Your campaign has been successfully funded – congratulations! But wait, some Kickstarter payments failed for some backers. You see that many of those pledges aren’t going through and backers (and funds) are being categorized as “Errored Backers”.
What do you do?
With a Kickstarter campaign, you can get people to pledge to contribute to your campaign, but you don’t get access to any of those funds until much after the campaign. Even more importantly, a backer’s credit card does not get charged until the end of the campaign and only gets charged if your campaign manages to fully reach its goal.
With hundreds or thousands of backers being charged at once, it is completely normal for a portion of these credit cards charges to fail. Despite your best intentions to capture all payments, credit card charge failures can be from a variety of reasons such as insufficient funds or fraud protection from the backer’s credit institution.
What percentage of Kickstarter payments usually fail?
The image below is a percentage of failed credit card charges from 11 different campaigns (information courtesy of LaunchBoom). These campaigns have raised over $100K and have average pledge amounts between $47 and $526.
From what we can see here, the average percentage of failed credit card charges hovers right around 3%.
When estimating how much of your funds will actually come through, be sure to include into your projections that approximately 3% of your backer contributions will not even come through at the end.
Two strategies to lower the percentage of failed Kickstarter payments
As mentioned earlier, when your campaign ends (and if you have successfully met your goal) then the backers’ credit cards get charged. Here’s a full breakdown of the timeline of what happens after the campaign ends.
- Campaign Ends — credit cards are charged. A percentage of backers become errored backers and have 1 week to fix their credit card.
- 7 days after end — all errored backers become dropped backers and can no longer fix their credit card issues.
- 14 days after end — money is transferred from Kickstarter to your bank account.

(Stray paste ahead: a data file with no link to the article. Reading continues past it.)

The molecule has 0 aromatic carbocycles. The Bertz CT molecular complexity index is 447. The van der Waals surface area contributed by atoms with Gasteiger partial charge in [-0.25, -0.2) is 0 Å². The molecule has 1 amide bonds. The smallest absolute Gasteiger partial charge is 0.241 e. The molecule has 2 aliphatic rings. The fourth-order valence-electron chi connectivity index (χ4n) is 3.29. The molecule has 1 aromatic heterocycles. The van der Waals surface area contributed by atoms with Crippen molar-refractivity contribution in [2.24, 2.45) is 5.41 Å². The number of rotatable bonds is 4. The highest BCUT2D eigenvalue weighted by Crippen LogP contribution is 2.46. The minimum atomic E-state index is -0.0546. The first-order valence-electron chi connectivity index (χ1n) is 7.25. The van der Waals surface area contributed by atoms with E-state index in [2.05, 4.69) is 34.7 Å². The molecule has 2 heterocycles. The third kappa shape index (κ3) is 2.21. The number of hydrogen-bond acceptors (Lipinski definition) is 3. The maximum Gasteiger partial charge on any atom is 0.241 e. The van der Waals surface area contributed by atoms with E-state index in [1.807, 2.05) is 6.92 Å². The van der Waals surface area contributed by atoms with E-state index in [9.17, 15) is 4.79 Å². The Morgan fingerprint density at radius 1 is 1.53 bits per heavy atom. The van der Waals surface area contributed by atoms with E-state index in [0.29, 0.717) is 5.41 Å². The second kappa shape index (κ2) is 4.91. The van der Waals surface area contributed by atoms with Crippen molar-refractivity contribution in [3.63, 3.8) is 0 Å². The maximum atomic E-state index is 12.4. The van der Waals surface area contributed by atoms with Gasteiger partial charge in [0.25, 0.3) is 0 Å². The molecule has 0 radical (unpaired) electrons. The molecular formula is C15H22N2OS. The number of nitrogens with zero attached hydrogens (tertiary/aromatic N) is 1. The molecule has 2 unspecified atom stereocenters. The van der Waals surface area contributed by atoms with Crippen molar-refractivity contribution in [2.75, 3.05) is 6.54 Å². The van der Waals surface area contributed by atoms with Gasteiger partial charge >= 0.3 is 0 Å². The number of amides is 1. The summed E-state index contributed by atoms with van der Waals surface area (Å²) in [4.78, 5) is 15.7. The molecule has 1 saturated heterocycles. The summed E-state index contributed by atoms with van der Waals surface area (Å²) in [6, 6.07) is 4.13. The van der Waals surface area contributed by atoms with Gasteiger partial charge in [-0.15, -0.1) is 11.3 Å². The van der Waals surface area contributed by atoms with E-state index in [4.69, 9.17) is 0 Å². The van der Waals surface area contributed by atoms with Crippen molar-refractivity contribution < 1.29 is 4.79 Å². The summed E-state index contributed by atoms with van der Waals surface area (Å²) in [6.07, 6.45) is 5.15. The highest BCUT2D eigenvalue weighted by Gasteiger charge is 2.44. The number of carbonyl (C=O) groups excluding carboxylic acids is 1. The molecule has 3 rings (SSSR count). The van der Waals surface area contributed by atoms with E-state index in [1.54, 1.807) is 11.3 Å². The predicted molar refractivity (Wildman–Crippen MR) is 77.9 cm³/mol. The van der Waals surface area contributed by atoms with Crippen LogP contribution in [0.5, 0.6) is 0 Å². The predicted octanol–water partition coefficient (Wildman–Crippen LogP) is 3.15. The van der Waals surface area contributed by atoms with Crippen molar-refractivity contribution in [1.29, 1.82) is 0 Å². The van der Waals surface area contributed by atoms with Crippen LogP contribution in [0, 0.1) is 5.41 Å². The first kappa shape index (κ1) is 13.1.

- Soon after you receive your funds from Kickstarter — you’ll send a survey to your backers to gather important information about their order like their shipping address.
Here are two strategies to decrease the number of failed credit card charges.
1. Send personal messages to Errored Backers
When a backer’s credit card fails, Kickstarter immediately sends them a notification asking them to fix the issue within 7 days. This is useful, but you can also take matters into your own hands and communicate with your backers directly. It’s always better to hear directly from the campaigner (imagine hearing from the CEO fo your favorite brand!) so be sure to include this in your post-launch strategy.
Here’s how to do this after your campaign ends:
Go to Backer Report.
Click the “All backers” dropdown then choose “Errored backers”.
After you’ve selected your Errored Backers, you have the option to message just those backers and can message them directly all at once.
The message(s) to decrease credit card failures
Here’s the first message, sent right after the campaign ends:
Here’s the second message that should be sent 6 days after the campaign ends, one day before Errored Backers become dropped pledges.
As you can see, this is a very generic blast to all Errored Backers. To get an even higher response rate, be sure to go through your Errored Backers one-by-one to personalize your message to them.
2. Get all missing information with BackerKit
BackerKit is a tool that makes pledge management a breeze for your crowdfunding campaign. One of their best features (along with product upsells and address confirmation) is their ability to recover failed payments.
With BackerKit, you import all of your backers into their system once the campaign is over. Thankfully, Kickstarter provides information of dropped pledges and backers with failed credit cards so their information will also be included. These dropped backers are entered into the system with a pledge of $0, but BackerKit knows which reward they tried to pledge for.
When you send out surveys to your backers, BackerKit also sends surveys to the dropped backers and gives them another chance to enter in their credit card information and pay for the reward they tried to buy on Kickstarter. Voila! Even more dropped pledges get recovered in this way.
Be sure to use this information to properly budget for how many payments will likely fail at the end of your campaign. More importantly, go into your campaign armed with the knowledge that you can do something about the (inevitable) failed credit card payments at the end of your campaign.
At the end of the day, recovering your Errored Backers and dropped pledges is one of many things you should do immediately after your campaign ends. You’ll also have to create a communications plan for your backers, set expectations and set up post-campaign pre-sale channels.
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